However, the expected amount of insulin crossing the BBB does not tally with the higher total amount found in various parts of the CNS – hence the premise about the brain’s ability to produce its own insulin.
What is not in doubt is that there are several neural receptors for insulin and insulin is a crucial hormone for the proper functioning of the brain. Although brain cells tend to process insulin somewhat differently from other parts of the body, it has been conclusively demonstrated that the brain can develop insulin tolerance – and one end result of this appears to be AD. In the body, insulin tolerance (or resistance to the effect of insulin) is a cause of T2D and hence the reason why many scientists now refer to AD as Type 3 diabetes.
Saying that, there is a caveat – not all patients with AD have T2D and not all T2D patients get AD.
This anomaly might be explained by the fact that insulin is handled differently in the brain than the body. For example, insulin signalling is involved in a variety of neuron functions and the disruption of this signalling may lead to the development of AD. Another antecedent of AD may be the excess of glucose in the brain (a condition of diabetes) causing an increase in the levels of a compound called beta-amyloid peptide – this compound is a neurotoxin which may be another cause of AD. In short, there may be several causes of AD – and it would seem that in many cases, diabetic conditions in the brain had been involved.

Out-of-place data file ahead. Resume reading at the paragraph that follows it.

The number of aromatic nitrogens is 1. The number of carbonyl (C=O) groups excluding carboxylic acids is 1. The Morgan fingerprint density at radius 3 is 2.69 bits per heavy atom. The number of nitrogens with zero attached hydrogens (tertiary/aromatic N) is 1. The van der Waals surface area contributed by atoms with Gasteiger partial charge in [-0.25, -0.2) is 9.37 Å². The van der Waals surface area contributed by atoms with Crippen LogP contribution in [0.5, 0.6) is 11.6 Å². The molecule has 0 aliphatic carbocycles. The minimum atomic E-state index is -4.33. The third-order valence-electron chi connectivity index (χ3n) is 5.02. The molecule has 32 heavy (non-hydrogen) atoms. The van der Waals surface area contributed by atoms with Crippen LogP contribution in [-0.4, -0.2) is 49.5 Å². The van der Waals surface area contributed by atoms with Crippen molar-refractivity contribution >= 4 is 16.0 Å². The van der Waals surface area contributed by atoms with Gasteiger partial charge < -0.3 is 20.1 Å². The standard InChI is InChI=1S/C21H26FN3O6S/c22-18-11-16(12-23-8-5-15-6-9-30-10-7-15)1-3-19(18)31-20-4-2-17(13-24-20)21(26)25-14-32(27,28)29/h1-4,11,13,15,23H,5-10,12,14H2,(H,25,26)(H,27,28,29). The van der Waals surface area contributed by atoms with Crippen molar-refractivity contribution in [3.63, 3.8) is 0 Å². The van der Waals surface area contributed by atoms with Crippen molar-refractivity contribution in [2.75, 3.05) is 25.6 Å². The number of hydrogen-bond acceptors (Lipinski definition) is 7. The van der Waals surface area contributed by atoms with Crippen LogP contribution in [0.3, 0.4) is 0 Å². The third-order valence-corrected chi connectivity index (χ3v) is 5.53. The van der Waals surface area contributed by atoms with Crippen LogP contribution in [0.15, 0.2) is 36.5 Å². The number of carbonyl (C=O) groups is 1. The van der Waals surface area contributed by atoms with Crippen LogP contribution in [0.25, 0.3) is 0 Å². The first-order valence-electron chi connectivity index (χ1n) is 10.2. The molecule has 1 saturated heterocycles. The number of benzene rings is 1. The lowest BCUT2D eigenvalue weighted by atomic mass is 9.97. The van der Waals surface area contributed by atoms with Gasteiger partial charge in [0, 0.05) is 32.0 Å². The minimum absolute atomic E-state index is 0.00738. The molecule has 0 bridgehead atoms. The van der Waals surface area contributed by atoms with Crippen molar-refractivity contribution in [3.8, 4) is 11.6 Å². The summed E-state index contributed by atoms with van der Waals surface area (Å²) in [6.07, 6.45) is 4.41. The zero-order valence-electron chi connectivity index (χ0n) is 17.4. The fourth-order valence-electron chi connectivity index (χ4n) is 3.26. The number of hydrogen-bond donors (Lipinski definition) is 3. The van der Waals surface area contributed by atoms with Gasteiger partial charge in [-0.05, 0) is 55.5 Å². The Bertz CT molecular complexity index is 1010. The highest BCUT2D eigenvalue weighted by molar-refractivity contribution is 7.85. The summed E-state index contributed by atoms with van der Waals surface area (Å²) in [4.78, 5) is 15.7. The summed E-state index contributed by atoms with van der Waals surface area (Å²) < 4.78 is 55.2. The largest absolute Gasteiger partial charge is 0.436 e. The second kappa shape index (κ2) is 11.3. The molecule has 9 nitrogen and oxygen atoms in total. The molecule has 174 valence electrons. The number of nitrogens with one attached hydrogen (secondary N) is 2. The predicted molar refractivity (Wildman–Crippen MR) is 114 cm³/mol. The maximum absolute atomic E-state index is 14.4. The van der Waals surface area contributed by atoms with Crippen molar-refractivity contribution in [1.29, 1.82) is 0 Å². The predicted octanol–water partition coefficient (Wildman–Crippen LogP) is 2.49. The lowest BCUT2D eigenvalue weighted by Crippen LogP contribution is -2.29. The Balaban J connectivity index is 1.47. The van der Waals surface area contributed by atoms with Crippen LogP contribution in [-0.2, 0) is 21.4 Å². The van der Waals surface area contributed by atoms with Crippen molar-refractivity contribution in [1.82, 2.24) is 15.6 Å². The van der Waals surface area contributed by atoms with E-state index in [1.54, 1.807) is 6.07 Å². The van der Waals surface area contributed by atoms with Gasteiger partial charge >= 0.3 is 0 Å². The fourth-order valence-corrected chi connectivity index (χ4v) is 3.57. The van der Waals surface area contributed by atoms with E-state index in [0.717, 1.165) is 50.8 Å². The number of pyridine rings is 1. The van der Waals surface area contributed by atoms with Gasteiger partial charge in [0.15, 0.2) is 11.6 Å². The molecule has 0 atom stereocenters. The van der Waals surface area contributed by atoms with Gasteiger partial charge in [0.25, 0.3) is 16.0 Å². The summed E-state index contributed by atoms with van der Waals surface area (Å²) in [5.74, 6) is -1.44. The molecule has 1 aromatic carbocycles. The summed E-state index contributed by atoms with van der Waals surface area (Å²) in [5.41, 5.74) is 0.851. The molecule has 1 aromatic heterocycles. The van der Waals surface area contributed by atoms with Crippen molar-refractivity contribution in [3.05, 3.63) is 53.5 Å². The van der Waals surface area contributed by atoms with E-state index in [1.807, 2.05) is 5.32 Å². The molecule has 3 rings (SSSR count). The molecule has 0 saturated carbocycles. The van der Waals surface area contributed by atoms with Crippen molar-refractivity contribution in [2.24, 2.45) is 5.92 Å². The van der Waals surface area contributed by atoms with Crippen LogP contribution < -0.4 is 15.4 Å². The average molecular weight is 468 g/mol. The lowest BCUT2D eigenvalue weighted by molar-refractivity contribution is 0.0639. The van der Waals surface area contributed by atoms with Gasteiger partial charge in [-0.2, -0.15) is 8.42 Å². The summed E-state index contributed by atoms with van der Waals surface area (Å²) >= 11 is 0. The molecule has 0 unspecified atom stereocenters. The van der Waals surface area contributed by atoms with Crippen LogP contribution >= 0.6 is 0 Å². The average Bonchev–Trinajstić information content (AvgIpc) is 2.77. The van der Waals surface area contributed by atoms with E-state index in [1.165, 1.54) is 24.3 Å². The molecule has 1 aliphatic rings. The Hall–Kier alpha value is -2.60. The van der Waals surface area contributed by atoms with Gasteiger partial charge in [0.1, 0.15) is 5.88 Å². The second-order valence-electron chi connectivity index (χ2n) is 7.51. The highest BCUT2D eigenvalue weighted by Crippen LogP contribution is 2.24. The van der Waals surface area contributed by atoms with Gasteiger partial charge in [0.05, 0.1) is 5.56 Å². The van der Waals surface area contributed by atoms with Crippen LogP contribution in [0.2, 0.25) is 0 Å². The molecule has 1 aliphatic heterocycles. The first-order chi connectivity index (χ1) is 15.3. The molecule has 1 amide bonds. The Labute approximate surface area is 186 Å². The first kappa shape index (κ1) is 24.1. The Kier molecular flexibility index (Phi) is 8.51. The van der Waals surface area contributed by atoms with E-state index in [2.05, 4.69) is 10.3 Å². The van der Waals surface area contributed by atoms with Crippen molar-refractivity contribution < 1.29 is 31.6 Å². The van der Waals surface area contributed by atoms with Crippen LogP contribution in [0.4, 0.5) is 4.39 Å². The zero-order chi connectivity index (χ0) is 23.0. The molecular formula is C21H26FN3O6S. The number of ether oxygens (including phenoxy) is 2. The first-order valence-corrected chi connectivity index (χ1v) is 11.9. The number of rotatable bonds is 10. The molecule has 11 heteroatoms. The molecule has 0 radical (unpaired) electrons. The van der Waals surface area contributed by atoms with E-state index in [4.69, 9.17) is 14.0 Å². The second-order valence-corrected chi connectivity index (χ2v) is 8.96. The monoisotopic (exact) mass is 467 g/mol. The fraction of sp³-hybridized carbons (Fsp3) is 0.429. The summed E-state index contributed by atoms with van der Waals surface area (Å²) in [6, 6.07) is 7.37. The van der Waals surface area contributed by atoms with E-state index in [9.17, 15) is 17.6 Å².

Back to dieting
As both AD and T2D are more common in overweight people and linked to sugar consumption, the new-found understanding of diabetes was sobering enough to a man of my girth and dietary habits to revisit some general objections to dieting.
The main thing to remember is that I am not a dietician, I have no medical qualifications and the following dietary suggestions are based on logical analysis of currently known facts – done much in the same way as I would process facts or statistics at work.
So even though I use it personally, please don’t follow my diet – this story is purely for your entertainment, although it may help you elect a suitable diet one day if you are so inclined.